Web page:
FDA Approves Pembrolizumab for Advanced MSI-H/dMMR Endometrial Cancer

Approval Alert | <b>Pembrolizumab for Advanced MSI-H/dMMR Endometrial Cancer</b>

Pembrolizumab has been approved by the FDA for the use in advanced microsatellite instability–high/mismatch repair–deficient endometrial cancer following prior systemic therapy.

The FDA has approved pembrolizumab (Keytruda) for advanced microsatellite instability–high (MSI-H) or mismatch repair–deficient (dMMR) advanced endometrial cancer following prior systemic therapy in any setting, according to a press release from the FDA.1 

For this indication, MSI-H/dMMR status must be determined by an FDA-approved test.

The approval was supported results from cohorts D and K of the phase 2 KEYNOTE-158 trial (NCT02628067) in which patients with previously treated advanced MSI-H or dMMR endometrial cancer were given 200 mg of pembrolizumab once every 3 weeks for 35 cycles.2 

The overall response rate via independent central review was 46% (95% CI, 35%-56%) and the median duration of response was not reached, with 68% of patients having responses lasting at least 12 months and 44% lasting at least 24 months.

A total of 90 patients with MSI-H/dMMR endometrial cancer were evaluated from either trial cohort D (n = 11), comprised of patients with endometrial cancer regardless of MSI-H/dMMR status, or cohort K (n = 79), which assessed those with any MSI-H/dMMR solid tumor. At data cutoff of October 2020, 79 patients had received 1 or more doses of pembrolizumab and were enrolled 26 weeks or more before the cutoff, comprising the efficacy analysis population. Patients had a median age of 64 years and 61% had an ECOG score of 1. Additionally, 48% of patients received 2 or more lines of prior therapy, and 68% had previously undergone treatment with radiation therapy.

Patients received 200 mg of pembrolizumab intravenously every 3 weeks until disease progression or unacceptable toxicity. Those who did not have disease progression could be treated up to 24 months.

The median duration of treatment was 8.3 months, and 52 patients had discontinued treatment by cutoff. Eighteen patients completed 35 cycles of treatment, and 20 remained on treatment. Additionally, 2 patients received second course pembrolizumab. The median time from first dose to data cutoff was 42.6 months.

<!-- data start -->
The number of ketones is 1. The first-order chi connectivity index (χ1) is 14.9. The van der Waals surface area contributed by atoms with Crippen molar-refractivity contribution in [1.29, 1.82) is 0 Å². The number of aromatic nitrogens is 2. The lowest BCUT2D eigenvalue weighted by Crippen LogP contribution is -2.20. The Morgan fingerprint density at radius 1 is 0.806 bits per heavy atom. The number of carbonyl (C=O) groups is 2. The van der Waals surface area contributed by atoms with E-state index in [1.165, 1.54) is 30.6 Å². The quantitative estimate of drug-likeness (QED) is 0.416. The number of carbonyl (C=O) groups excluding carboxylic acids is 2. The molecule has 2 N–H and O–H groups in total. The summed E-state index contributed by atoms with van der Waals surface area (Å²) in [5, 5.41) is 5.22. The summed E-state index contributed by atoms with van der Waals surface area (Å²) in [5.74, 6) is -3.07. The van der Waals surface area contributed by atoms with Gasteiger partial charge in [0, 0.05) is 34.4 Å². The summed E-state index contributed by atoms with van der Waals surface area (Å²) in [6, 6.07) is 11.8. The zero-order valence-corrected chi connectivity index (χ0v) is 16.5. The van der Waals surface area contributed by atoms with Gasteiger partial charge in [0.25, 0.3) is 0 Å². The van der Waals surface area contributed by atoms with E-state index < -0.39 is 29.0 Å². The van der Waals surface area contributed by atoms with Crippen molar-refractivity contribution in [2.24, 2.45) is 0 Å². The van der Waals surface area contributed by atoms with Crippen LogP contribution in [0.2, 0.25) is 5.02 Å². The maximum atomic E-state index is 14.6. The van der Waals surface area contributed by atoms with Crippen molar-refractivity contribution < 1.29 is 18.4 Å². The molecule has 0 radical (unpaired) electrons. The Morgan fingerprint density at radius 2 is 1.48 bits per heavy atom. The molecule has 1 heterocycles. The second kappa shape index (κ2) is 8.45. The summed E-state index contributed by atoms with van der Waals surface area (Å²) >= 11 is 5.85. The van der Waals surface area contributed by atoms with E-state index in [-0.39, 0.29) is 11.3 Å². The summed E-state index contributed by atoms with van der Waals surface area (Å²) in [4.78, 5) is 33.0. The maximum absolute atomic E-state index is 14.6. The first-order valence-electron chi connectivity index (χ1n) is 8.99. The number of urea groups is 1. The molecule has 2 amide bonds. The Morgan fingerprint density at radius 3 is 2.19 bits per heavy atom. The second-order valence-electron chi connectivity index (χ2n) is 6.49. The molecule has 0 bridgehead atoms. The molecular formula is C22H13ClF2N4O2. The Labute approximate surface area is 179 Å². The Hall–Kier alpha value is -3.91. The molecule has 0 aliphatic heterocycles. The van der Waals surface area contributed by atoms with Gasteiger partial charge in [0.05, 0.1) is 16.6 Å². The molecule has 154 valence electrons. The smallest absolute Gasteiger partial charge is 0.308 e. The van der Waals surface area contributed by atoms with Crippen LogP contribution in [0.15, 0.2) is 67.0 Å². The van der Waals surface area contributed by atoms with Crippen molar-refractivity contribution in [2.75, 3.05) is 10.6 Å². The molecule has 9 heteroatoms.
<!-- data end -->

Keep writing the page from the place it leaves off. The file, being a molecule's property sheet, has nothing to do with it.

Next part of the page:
The treatment yielded an objective response rate (ORR) of 48% (95% CI, 37%-60%) by independent central radiologic review, which included 11 complete responses (CR), 27 partial responses, and 14 cases of stable disease. Thirteen patients experienced a reduction in tumor size from baseline.

Additionally, 21 of 38 patients with a confirmed response had an ongoing response at data cutoff, including 8 patients with CR. The median duration of response was not reached. The proportion of patients with a response for 1 year or more was 88%, 73% for 2 years or more, and 68% for 3 years or more.

For patients who received less than 2 lines of therapy (n = 38), the ORR was 53% (95% CI, 36%-69%), and 44% (95% CI, 28%-60%) for those who had 2 or more lines of therapy (n = 41). In 56 patients who underwent prior radiation therapy, the overall response rate was 52% (95% CI, 38%-65%) and 39% (95% CI, 20%-61%) for those with no prior radiation therapy.

Disease progression or death was observed in 45 patients at data cutoff, with 29 patients dying. The median progression-free survival (PFS) was 13.1 months (95% CI, 4.3-34.4). The estimated 1-year PFS rate was 51%, 41% at 2 years, and 37% at 3 and 4 years. The estimated overall survival rate at 1 year was 69%, 64% at 2 years, and a plateau of 60% at 3 and 4 years.

Of the 90 patients in the safety analysis, adverse effects (AEs) occurred in 68 patients, with grade 3/4 AEs occurring in 11. No patients experienced fatal treatment-related AEs (TRAEs).

Grade 3 or higher TRAEs included hyperglycemia and decreased lymphocyte count which occurred in 2 patients. Grade 4 AEs occurred in 1 patient, which included enterocolitis and decreased neutrophil count. Treatment discontinuation was required in 6 patients because of TRAEs such as increased transaminases (n = 2), arthritis (n = 1), drug-induced liver injury (n = 1), enterocolitis (n = 1), and rash (n = 1).

Immune-mediated AEs and infusion reactions were observed in 25 patients. Although the most common events were grade 1/2, grade 3/4 immune-related AEs were observed in 6 patients and included severe skin reaction (n = 2), adrenal insufficiency (n = 1), colitis (n = 1), hepatitis (n = 1), and type 1 diabetes mellitus (n = 1).

No grade 4/5 infusion reactions or grade 5 immune-meditated AEs were observed. Additionally, 2 patients discontinued treatment due to colitis or hepatitis related to treatment, both of which were resolved or being resolved.

References

1. FDA Approves pembrolizumab for advanced endometrial carcinoma. News Release. FDA. March 21, 2022. Accessed March 21, 2022. https://bit.ly/3IuSE0O

2. O'Malley D, Bariani GM, Cassier PA, et al. Pembrolizumab in patients with microsatellite instability–high advanced endometrial cancer: results from the KEYNOTE-158 study. J Clin Oncol. Published online January 6, 2022. doi:10.1200/JCO.21.01874